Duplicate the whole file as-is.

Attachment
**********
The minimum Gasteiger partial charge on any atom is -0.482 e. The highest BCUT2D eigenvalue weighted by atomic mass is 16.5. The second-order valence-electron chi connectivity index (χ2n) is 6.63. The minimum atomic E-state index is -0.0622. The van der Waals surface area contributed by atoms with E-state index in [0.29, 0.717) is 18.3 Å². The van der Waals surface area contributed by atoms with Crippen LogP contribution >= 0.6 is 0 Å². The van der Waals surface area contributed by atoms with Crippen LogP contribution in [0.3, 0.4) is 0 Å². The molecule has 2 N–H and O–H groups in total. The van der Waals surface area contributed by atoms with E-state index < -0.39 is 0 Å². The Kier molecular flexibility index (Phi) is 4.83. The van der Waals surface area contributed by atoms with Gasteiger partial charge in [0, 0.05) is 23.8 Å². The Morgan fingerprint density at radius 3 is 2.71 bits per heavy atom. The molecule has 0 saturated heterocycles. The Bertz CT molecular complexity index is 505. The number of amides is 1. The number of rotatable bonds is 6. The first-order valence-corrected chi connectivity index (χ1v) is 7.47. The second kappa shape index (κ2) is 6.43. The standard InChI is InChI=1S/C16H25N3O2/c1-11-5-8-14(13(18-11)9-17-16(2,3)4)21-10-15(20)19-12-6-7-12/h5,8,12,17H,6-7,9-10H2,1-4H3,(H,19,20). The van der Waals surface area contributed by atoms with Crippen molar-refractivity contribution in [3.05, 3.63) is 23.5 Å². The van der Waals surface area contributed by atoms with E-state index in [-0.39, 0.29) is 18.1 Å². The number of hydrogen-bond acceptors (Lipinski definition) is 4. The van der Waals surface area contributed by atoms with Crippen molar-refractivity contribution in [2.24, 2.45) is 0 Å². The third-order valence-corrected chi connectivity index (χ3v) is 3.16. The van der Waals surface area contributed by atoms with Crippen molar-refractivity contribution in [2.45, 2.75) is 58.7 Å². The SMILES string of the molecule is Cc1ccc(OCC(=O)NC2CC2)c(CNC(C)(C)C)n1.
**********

The minimum Gasteiger partial charge on any atom is -0.482 e. The highest BCUT2D eigenvalue weighted by atomic mass is 16.5. The second-order valence-electron chi connectivity index (χ2n) is 6.63. The minimum atomic E-state index is -0.0622. The van der Waals surface area contributed by atoms with E-state index in [0.29, 0.717) is 18.3 Å². The van der Waals surface area contributed by atoms with Crippen LogP contribution >= 0.6 is 0 Å². The van der Waals surface area contributed by atoms with Crippen LogP contribution in [0.3, 0.4) is 0 Å². The molecule has 2 N–H and O–H groups in total. The van der Waals surface area contributed by atoms with E-state index < -0.39 is 0 Å². The Kier molecular flexibility index (Phi) is 4.83. The van der Waals surface area contributed by atoms with Gasteiger partial charge in [0, 0.05) is 23.8 Å². The Morgan fingerprint density at radius 3 is 2.71 bits per heavy atom. The molecule has 0 saturated heterocycles. The Bertz CT molecular complexity index is 505. The number of amides is 1. The number of rotatable bonds is 6. The first-order valence-corrected chi connectivity index (χ1v) is 7.47. The second kappa shape index (κ2) is 6.43. The standard InChI is InChI=1S/C16H25N3O2/c1-11-5-8-14(13(18-11)9-17-16(2,3)4)21-10-15(20)19-12-6-7-12/h5,8,12,17H,6-7,9-10H2,1-4H3,(H,19,20). The van der Waals surface area contributed by atoms with Crippen molar-refractivity contribution in [3.05, 3.63) is 23.5 Å². The van der Waals surface area contributed by atoms with E-state index in [-0.39, 0.29) is 18.1 Å². The number of hydrogen-bond acceptors (Lipinski definition) is 4. The van der Waals surface area contributed by atoms with Crippen molar-refractivity contribution in [2.24, 2.45) is 0 Å². The third-order valence-corrected chi connectivity index (χ3v) is 3.16. The van der Waals surface area contributed by atoms with Crippen molar-refractivity contribution in [2.45, 2.75) is 58.7 Å². The SMILES string of the molecule is Cc1ccc(OCC(=O)NC2CC2)c(CNC(C)(C)C)n1.